One area that is a problem is burglery - put simply if someone decides to rob you over here there is not much you can do except play nice, let them take what they want and hope you dont get hurt. Living in a low crime area reduces the risk but does not eliminate it. I guess it depends on how safe you really want to be as to whether a gun is 'needed' or 'wanted'.

I am interested in the debate on this, because I have had the argument so many times over here (most UK citizens seem to think the equation is very simple; ban guns and murder rates drop with risk greatly reduced).


An interesting question and your locations is the midlands( I lived in Sneinton Nottingaham for 10 years)

How many people do you know that were robbed by people armed with guns?

Genuine question because if you want to be armed for protection then the guy robbing you will also be armed.



posted on Dec, 30 2015 @ 03:53 PM
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originally posted by: charlyv

I hope you jest. The police have a vested interest in residential gun safety. Sure there are some anomalies and problems with all people, which includes police. However, the 99.999% may certainly save your life some day.


That is why I said at times, but who knows I might be a criminal and then the 99.999% would not be very good to my living...lol



posted on Dec, 30 2015 @ 03:55 PM
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originally posted by: Badgered1

originally posted by: jaws1975


3. To protect my family from out of control law enforcement and or government.



PLEASE NOTE: Using this quote as a example and not directing anything personally against the poster:

Can I ask - with the utmost respect - what other methods those of you who own weapons for this reason (among others) have used to avoid having out of control law enforcement and/or government?

Again, this isn't meant as a firebrand question, but to try to understand the mindset.
Are you politically active in removing corruption from these organizations?


I protested with occupy, I called my politician's to voice my opinion and I was a huge supporter of Ron Paul. Made no difference. What would you have me do?



posted on Dec, 30 2015 @ 04:02 PM
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originally posted by: nonspecific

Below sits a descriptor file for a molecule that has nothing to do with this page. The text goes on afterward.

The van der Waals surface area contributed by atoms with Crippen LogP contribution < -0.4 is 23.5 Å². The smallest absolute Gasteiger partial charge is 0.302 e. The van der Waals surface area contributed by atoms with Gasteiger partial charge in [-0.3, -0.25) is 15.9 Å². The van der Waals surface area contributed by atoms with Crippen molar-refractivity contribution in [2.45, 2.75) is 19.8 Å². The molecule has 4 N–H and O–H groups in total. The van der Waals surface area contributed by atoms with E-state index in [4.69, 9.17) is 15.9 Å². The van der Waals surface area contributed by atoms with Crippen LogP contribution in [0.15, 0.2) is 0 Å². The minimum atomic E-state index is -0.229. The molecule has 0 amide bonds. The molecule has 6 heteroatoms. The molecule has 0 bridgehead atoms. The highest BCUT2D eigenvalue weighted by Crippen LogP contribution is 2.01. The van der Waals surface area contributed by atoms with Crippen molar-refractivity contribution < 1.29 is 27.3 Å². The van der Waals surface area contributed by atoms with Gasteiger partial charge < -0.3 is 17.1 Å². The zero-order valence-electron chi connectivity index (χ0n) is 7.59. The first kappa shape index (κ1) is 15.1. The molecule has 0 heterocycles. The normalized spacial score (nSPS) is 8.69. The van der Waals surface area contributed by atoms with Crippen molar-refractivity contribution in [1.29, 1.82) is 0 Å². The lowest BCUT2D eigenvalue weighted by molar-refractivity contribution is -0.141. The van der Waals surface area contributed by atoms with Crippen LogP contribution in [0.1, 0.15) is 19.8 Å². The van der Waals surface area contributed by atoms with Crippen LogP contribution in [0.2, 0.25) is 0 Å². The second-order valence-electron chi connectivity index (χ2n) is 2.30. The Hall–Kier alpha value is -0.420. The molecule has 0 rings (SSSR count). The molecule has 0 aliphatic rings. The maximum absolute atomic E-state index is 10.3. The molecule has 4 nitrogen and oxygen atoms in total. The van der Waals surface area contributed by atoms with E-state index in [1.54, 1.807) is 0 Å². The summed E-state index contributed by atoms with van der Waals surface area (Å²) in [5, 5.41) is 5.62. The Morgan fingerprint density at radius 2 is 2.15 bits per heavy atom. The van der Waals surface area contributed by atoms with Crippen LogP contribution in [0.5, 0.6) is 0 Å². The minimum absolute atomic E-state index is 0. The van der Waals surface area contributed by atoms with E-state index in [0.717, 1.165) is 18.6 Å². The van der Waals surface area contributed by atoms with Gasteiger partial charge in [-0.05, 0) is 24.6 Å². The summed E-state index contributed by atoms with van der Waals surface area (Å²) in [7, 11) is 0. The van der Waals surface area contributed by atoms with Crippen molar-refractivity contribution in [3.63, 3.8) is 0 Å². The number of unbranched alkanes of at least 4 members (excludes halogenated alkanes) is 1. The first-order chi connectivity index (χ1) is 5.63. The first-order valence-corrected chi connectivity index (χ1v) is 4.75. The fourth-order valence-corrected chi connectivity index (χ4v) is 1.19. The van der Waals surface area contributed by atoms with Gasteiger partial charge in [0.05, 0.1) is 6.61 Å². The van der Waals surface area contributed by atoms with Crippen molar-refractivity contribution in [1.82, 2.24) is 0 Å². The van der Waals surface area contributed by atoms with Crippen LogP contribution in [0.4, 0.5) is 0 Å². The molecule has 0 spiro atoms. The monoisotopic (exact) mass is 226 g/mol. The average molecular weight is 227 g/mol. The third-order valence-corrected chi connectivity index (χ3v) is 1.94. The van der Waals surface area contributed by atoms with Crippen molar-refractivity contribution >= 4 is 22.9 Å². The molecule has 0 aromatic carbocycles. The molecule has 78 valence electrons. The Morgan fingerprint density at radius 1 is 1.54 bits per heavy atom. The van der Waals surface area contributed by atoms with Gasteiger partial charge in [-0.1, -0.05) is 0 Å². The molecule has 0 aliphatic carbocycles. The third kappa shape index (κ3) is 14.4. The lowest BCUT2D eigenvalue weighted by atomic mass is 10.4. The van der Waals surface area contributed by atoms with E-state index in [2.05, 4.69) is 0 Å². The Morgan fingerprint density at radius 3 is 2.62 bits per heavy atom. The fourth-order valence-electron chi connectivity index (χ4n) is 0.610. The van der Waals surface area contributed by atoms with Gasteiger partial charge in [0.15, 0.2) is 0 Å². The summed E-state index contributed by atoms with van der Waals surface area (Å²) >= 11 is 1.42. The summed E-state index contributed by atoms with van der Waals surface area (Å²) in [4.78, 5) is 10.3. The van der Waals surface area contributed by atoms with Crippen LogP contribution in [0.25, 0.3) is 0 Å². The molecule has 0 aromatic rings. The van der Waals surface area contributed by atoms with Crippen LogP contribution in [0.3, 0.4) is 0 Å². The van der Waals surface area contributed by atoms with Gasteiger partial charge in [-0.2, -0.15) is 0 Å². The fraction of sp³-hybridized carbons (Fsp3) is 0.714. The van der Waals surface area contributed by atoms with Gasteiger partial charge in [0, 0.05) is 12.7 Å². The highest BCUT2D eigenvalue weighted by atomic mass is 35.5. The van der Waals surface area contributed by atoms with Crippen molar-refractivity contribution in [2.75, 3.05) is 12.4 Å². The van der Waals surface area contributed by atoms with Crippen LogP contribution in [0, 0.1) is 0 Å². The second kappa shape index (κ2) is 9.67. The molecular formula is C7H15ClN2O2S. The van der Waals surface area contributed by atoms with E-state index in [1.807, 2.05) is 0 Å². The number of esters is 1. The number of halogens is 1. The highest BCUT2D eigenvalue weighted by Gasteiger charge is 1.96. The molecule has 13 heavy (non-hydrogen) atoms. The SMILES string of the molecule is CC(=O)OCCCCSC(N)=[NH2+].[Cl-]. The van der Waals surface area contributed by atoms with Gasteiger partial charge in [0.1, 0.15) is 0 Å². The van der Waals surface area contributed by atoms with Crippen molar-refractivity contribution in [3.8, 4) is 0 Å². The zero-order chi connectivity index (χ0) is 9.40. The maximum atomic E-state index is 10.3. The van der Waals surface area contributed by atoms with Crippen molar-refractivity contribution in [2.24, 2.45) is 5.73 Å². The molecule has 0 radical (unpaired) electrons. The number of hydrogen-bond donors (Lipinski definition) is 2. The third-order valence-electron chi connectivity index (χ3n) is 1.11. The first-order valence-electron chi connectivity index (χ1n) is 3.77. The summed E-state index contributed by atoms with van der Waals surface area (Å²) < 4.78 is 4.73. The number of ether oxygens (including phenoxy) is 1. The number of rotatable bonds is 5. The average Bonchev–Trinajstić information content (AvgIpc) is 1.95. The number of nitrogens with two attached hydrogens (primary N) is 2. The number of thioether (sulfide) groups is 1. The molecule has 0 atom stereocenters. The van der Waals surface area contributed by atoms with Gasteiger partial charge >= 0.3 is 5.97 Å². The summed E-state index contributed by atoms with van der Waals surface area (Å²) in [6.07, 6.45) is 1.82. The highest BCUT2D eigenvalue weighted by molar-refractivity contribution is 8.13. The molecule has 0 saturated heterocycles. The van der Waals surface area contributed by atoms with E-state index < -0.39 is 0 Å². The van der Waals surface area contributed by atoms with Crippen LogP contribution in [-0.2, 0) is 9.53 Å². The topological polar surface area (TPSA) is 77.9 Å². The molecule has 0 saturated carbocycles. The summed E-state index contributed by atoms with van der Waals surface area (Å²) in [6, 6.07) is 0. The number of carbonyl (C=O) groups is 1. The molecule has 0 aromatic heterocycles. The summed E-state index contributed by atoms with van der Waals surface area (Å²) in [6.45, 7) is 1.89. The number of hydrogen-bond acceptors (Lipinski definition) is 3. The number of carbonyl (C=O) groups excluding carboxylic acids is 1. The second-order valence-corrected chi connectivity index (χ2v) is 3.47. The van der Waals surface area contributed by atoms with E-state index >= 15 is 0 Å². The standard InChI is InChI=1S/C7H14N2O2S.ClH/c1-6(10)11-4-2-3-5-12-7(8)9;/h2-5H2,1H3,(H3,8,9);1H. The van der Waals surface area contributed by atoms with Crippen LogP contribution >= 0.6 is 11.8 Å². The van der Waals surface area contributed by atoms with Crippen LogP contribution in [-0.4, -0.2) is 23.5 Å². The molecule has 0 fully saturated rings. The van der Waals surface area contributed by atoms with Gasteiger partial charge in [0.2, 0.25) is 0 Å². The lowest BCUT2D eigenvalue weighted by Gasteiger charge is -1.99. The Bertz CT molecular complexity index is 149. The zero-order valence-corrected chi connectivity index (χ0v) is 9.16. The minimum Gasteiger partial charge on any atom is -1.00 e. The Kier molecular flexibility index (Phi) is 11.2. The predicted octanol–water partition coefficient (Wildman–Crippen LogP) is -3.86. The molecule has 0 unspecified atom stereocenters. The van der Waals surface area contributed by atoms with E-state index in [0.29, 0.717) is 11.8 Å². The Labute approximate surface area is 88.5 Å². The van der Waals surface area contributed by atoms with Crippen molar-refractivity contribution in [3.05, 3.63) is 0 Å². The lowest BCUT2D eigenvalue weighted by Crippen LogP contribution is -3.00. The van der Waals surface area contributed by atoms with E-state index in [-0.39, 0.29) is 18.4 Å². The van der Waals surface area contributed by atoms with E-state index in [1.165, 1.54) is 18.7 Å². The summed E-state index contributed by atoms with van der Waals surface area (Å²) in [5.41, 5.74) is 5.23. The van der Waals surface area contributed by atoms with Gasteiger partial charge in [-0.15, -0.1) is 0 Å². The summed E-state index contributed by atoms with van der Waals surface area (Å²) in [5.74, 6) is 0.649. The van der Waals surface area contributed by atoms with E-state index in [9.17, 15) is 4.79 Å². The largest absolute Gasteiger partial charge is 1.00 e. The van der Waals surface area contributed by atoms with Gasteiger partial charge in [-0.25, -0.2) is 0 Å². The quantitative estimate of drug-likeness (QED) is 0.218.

originally posted by: UKTruth
All I know is that this topic, as well as being hotly debated, is far more complex than the simpletons like, for example, Piers Morgan portray(ed).

Guns are banned here in the UK and I don't feel more safe, despite living in an area of low crime. Its difficult to say if I would feel safer with a gun, but I do know that violent crime has not fallen since the ban, quite the contrary it has gone up. There are many factors contained within that rise of course.

One area that is a problem is burglery - put simply if someone decides to rob you over here there is not much you can do except play nice, let them take what they want and hope you dont get hurt. Living in a low crime area reduces the risk but does not eliminate it. I guess it depends on how safe you really want to be as to whether a gun is 'needed' or 'wanted'.

I am interested in the debate on this, because I have had the argument so many times over here (most UK citizens seem to think the equation is very simple; ban guns and murder rates drop with risk greatly reduced).


An interesting question and your locations is the midlands( I lived in Sneinton Nottingaham for 10 years)

How many people do you know that were robbed by people armed with guns?

Genuine question because if you want to be armed for protection then the guy robbing you will also be armed.


2 families I know, though not in the midlands - I moved here from east London and don't know as may people as I did in London.
One was burglery and murder - poor man answered his door and was blown away with a shotgun.

I guess the other question runs along the lines of how willing would burglers be to risk their lives - would it make a difference. At the moment the risk is low and the reward high (potentially).

I am not really sure what the answer is and also not convinced the UK is really relevant when talking about America and gun control. The 2 correlations I have always found repeatedly when looking at gun crime are population density and poverty levels. If you take them both (in a regresison model if you will) you do find correlation. The big difference between the US and the UK is these two areas with the number of poor highly populated areas somehting like 50 times less in the UK.